This article was written by Sonny Singh, CCO of Bitpay.
The recent high profile fundings of Robinhood and Stripe have led many to believe it’s very easy for companies to raise venture capital. Unfortunately, this does not always seem to be the case, especially for fintech companies.
In 2016, the total number of funded deals dropped to 1,436 from its previous-year high of 1,617. According to CB Insights, seed investments made up 29 percent of the deals in 2016—down from 35 percent the year before —while Series D investments rose to 7 percent.
Over the last year, I’ve met with several fintech founders who attested to the trouble they’ve been having trying to raise a seed round. I started to see many common trends and problems the founders were encountering.
1. First Time Founders
Most founders I met with were first time founders from large financial institutions that have limited experience in technology, venture capital, or even the Silicon Valley ecosystem. This type of founder was new to the concept of raising venture capital. They want to set up meetings with the large traditional Silicon Valley VCs and assume it would be easy to get funding with just a powerpoint presentation. They are surprised to learn that VCs invest in about 1-2% of the companies they meet with.
I need to explain that normally the first money in a seed round comes from friends and family, and former employers or advisors. I also encourage them to look at joining fintech incubators like 500 Startups, Wells Fargo, Plug and Play, and Yodlee, as these incubators provide great training for first time founders.
TrustedBrokerz: The Source More Traders Are TrustingGo to article >>
2. Not a Billion-Dollar Idea
Most founders I meet with admit that their company does not have the market opportunity to become a $1 billion company. Their companies are solving specific point solutions in industries like remittance, payment fraud, or gift cards. They are excited and believe the company could grow very quickly to a $100 or $200 million valuation, and could be cash-flow positive. However, they are surprised and disappointed to learn that VCs look to invest in companies that have the potential for a $1 billion exit.
I tell them that most businesses do not need venture capital funding: a $200 million company is an amazing accomplishment, and they should continue down that path regardless of getting venture capital. Getting customer traction should be the top priority.
3. Most VCs Lack Fintech Expertise
Most traditional venture firms do not have employees with fintech operating experience, and the corporate venture arms like Citi Ventures and AMEX Ventures prefer to invest in later stage companies. This makes it very challenging for founders trying to pitch their ideas when the VCs have limited knowledge in their space. Also, the VCs don’t understand all the regulations around international banking laws, PCI compliance, AML/KYC, money transmitter licenses, etc.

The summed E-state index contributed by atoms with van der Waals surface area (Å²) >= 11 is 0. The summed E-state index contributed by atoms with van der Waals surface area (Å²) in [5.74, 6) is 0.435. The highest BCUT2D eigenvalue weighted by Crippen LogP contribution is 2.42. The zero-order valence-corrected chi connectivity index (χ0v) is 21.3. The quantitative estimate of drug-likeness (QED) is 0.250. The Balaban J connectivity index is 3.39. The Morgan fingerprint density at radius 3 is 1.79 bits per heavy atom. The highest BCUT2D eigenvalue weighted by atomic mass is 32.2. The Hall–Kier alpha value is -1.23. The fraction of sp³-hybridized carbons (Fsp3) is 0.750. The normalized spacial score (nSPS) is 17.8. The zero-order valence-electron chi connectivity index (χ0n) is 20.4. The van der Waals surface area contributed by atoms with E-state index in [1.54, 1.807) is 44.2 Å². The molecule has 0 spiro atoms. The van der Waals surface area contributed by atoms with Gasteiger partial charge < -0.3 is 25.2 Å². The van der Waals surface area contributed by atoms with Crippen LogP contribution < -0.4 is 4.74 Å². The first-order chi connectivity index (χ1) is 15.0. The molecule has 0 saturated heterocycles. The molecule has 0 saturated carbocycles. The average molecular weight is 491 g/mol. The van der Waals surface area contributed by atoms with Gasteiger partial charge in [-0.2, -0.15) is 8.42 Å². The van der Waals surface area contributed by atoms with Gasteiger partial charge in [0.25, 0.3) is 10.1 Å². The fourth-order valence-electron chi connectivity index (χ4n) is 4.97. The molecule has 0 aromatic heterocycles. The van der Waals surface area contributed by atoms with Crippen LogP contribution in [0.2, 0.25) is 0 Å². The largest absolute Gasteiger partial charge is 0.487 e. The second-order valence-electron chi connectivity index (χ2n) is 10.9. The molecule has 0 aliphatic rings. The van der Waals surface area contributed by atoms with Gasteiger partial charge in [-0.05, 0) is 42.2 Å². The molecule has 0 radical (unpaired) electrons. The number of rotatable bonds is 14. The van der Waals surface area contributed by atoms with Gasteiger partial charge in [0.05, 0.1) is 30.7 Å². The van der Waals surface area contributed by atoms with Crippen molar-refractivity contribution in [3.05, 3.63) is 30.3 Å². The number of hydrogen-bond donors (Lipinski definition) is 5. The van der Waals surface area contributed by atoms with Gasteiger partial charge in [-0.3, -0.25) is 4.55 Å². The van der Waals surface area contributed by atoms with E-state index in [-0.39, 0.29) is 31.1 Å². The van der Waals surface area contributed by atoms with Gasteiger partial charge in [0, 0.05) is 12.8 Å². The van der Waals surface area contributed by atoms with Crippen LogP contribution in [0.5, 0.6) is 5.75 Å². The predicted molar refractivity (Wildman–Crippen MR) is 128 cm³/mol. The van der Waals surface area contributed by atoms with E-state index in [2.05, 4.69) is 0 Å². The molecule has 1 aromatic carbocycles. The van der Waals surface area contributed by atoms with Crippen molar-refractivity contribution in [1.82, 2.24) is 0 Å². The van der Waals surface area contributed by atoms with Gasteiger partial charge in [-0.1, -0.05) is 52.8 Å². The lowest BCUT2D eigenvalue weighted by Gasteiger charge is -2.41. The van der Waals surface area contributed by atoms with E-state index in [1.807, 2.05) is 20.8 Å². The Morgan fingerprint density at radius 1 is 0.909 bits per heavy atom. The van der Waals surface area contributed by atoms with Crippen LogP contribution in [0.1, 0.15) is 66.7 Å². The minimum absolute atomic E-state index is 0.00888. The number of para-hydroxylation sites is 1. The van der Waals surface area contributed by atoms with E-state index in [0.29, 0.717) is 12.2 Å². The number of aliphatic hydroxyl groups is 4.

4. Regulations and Compliance
While the VC might not understand all the regulations and compliance issues, the founder does—and unfortunately still underestimates how much time and cost is required for compliance. At the large banks where these founders once worked, compliance is an issue, but they have large teams dedicated to it. Compliance quickly becomes the top priority for startups, and it will require the most headcount and legal expenses. If you’re handling credit card data, then you need to be PCI compliant; if you’re sending money, you need to get money transmitter licenses (MTLs) for each state. In real estate, lenders need to get licensed by state—which is why most of the real estate startups, like Lending Home, SoFI, or Poynt, are not yet licensed to operate throughout all 50 states.
5. Slow Sales Cycle
A lot of times the founder will show potential investors a large pipeline of partnerships they expect to close with large banks. Unfortunately, the founder underestimates the time it takes to close these deals which slows down the fund raising process. As a result, the investors keep waiting while the founder starts to burn cash trying to close the big deal.
Fortunately, all is not lost for fintech founders. They just need to do some homework on their business model and decide if and when they should raise venture capital. There are many successful companies that have sold for hundreds of millions of dollars without ever having raised venture capital. My advice is to build up a good network of advisors, raise a friends-and-family round, and start gaining customer traction as soon as possible.